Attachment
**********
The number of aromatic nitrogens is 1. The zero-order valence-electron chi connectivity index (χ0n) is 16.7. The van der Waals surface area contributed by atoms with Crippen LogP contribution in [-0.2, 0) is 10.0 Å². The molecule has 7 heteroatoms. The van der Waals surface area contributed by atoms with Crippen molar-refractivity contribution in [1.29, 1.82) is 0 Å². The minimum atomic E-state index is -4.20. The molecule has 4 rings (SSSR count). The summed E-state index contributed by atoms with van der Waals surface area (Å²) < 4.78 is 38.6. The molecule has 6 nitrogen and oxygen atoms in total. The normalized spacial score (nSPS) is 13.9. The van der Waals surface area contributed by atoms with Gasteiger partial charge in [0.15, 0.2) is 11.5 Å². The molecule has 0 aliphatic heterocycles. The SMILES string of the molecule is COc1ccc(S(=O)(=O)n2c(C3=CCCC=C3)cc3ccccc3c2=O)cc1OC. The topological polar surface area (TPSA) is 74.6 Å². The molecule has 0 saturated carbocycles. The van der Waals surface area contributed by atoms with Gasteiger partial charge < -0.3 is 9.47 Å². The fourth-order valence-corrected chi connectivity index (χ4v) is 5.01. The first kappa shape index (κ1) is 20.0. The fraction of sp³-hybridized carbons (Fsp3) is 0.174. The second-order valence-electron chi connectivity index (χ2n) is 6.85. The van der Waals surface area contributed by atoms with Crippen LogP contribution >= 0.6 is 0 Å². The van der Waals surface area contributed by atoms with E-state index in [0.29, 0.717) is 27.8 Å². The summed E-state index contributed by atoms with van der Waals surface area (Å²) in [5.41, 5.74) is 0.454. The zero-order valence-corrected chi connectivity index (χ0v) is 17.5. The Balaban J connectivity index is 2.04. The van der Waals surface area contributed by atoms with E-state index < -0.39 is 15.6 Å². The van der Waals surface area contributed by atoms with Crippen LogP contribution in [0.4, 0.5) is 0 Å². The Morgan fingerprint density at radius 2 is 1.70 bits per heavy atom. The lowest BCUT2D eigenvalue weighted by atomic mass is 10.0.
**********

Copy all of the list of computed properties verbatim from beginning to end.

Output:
The number of aromatic nitrogens is 1. The zero-order valence-electron chi connectivity index (χ0n) is 16.7. The van der Waals surface area contributed by atoms with Crippen LogP contribution in [-0.2, 0) is 10.0 Å². The molecule has 7 heteroatoms. The van der Waals surface area contributed by atoms with Crippen molar-refractivity contribution in [1.29, 1.82) is 0 Å². The minimum atomic E-state index is -4.20. The molecule has 4 rings (SSSR count). The summed E-state index contributed by atoms with van der Waals surface area (Å²) < 4.78 is 38.6. The molecule has 6 nitrogen and oxygen atoms in total. The normalized spacial score (nSPS) is 13.9. The van der Waals surface area contributed by atoms with Gasteiger partial charge in [0.15, 0.2) is 11.5 Å². The molecule has 0 aliphatic heterocycles. The SMILES string of the molecule is COc1ccc(S(=O)(=O)n2c(C3=CCCC=C3)cc3ccccc3c2=O)cc1OC. The topological polar surface area (TPSA) is 74.6 Å². The molecule has 0 saturated carbocycles. The van der Waals surface area contributed by atoms with Gasteiger partial charge < -0.3 is 9.47 Å². The fourth-order valence-corrected chi connectivity index (χ4v) is 5.01. The first kappa shape index (κ1) is 20.0. The fraction of sp³-hybridized carbons (Fsp3) is 0.174. The second-order valence-electron chi connectivity index (χ2n) is 6.85. The van der Waals surface area contributed by atoms with Crippen LogP contribution >= 0.6 is 0 Å². The van der Waals surface area contributed by atoms with E-state index in [0.29, 0.717) is 27.8 Å². The summed E-state index contributed by atoms with van der Waals surface area (Å²) in [5.41, 5.74) is 0.454. The zero-order valence-corrected chi connectivity index (χ0v) is 17.5. The Balaban J connectivity index is 2.04. The van der Waals surface area contributed by atoms with E-state index < -0.39 is 15.6 Å². The van der Waals surface area contributed by atoms with Crippen LogP contribution in [0.4, 0.5) is 0 Å². The Morgan fingerprint density at radius 2 is 1.70 bits per heavy atom. The lowest BCUT2D eigenvalue weighted by atomic mass is 10.0.